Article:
Background: Memory is the basis for the development of language skills and learning processes, and self-efficacy is one of the most important predictors of academic achievement. 
Objective: This study aimed to determine the effects of neurofeedback training (NFB) on verbal and visual memory and self-efficacy in students of Rafsanjan University of Medical Sciences.
Methods: This quasi-experimental study was conducted on students of Rafsanjan University of Medical Sciences (Rafsanjan, Iran). Twenty-six students without severe neuropsychological disorder, history of epilepsy and drug abuse were selected randomly and divided into two groups. First, the participants completed the Morgan-Jinks Student Efficacy Scale (MJSES) and then were assessed by Kim Karad Visual Memory Test (KKVMT) and Wechsler Memory Scale for verbal memory (WMSVM). The experimental group underwent 15 sessions of neurofeedback training (NFB) for increase in sensorimotor response (SMR) in central zero (Cz) and fronto-central zero (FCz) location at the psychology clinic Rafsanjan University of Medical Sciences. Visual and verbal memory and self-efficacy were assessed by KKVMT, WMSVM and MJSES after completion of sessions and one month later. Posttest and follow-up of the control group were also carried out simultaneously with the experimental group. Data were analyzed in SPSS version 16, using descriptive statistical and repeated measures ANCOVA. The significance level of examining the hypotheses was set at p≤0.05. 
Results: The Mean±SD of verbal memory in the experimental group in pretest, posttest and follow-up was 20±1.9, 22.58±2.1, 22.41±2.06 respectively (p<0.001, Effect size= 0.53). 
There were significant changes in short-term (p=0.001, Effect size =0.41) and long-term (p=0.001, Effect size =0.42) visual memory. The changes of mid-term visual memory and self-efficacy in the experimental group were not significant (p=0.135, p=0.062).
Conclusion: NFB is effective in improving verbal memory and some dimensions of visual memory. Further studies are needed to achieve better results.


Keywords: Neurofeedback, Memory, Self-efficacy


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July-September 2019 (Volume 11, Issue 3)


Previous Issue

In the second issue of the journal Electronic Physician for 2019, we have several papers including four Randomized Controlled Trials, a model development study, a case report, an editorial, a letter to editor (LTE), and several original research including two studies with qualitative approach. Authors of this issue are from nine countries: Iran, The Netherlands, Sweden, Italy, India, Thailand, Saudi Arabia, United Arab Emirates (UAE), and Jordan. Read more...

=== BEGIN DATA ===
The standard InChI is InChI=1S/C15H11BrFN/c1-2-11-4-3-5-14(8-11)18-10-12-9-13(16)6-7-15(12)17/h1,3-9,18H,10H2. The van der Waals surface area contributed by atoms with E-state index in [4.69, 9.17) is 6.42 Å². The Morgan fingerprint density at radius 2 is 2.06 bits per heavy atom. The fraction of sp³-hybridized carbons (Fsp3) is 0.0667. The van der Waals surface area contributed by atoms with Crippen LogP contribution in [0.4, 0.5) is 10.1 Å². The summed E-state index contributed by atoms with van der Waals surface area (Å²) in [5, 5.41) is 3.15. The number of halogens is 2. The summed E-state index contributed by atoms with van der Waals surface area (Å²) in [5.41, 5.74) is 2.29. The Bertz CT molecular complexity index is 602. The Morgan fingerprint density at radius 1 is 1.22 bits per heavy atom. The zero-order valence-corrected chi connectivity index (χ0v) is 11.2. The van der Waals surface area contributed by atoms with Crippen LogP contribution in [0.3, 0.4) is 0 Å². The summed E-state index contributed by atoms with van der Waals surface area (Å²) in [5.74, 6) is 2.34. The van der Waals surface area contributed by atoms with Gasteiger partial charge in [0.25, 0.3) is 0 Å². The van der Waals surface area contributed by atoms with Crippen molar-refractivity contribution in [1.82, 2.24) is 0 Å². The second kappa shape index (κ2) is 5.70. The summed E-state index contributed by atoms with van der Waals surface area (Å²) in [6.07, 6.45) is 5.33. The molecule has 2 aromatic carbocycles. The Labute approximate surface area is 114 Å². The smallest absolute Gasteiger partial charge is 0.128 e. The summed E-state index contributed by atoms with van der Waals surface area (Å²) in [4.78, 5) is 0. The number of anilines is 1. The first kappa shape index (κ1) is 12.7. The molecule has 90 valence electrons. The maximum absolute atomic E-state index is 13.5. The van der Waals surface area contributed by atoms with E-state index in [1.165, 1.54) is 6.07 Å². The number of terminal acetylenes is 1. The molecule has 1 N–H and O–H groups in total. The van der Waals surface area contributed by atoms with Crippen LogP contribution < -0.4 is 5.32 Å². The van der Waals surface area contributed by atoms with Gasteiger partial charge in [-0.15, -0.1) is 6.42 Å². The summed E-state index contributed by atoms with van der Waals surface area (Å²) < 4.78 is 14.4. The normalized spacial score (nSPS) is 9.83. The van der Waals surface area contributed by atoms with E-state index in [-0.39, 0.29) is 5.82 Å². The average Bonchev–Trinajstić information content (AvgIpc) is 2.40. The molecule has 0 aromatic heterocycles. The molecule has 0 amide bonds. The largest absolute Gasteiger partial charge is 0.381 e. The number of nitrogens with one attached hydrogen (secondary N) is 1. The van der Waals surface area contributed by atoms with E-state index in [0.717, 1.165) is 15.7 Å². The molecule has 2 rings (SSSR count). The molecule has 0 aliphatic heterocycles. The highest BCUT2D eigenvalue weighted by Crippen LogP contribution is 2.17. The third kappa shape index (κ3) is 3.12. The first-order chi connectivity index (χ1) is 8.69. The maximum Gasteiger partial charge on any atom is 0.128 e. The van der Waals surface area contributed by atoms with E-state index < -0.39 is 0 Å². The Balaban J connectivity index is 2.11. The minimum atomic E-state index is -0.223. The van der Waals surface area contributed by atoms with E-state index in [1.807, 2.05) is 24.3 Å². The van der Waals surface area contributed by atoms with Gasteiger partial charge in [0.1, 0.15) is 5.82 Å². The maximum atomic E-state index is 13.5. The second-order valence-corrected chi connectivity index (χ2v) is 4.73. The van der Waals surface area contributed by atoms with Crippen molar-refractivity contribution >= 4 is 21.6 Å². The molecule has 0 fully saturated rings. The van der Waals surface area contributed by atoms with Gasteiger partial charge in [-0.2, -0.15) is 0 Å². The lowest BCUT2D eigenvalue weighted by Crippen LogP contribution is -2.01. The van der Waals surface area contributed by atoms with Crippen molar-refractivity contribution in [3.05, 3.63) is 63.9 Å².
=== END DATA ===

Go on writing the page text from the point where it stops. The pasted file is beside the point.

The 6th World Conference on Research Integrity (WCRI) is to be held on June 2-5, 2019 in Hong Kong.

The WCRI is the largest and most significant international conference on research integrity. Since the first conference in Lisbon in 2007, it has given researchers, teachers, funding agencies, government officials, journal editors, senior administrators, and research students opportunities to share experiences and to discuss and promote integrity in research. Read more:


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Deadline for submission: 7 March 2019, 16:00 (GMT)

TDR provides fellowships for early- to mid-career researchers and clinical trial staff (e.g. clinicians, pharmacists, medical statisticians, data managers, other health researchers) in low- and middle-income countries (LMICs) to learn how to conduct clinical trials. Read more:

Meta-Analysis Workshops in New York, USA, and London, UK, in April and May 2019

Don't miss this exceptional opportunity to learn how to perform and report a Meta-analysis correctly. Two Meta-analysis workshops are organized in April and May 2019 by Dr. Michael Borenstein in New York, USA (April 08-10, 2019) and London, UK (May 27-29).

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Dr. Michael Borenstein, one of the authors of Introduction to Meta-Analysis, is widely recognized for his ability to make statistical concepts accessible to researchers as well as to statisticians. He has lectured widely on meta-analysis, including at the NIH, CDC, and FDA. Read more: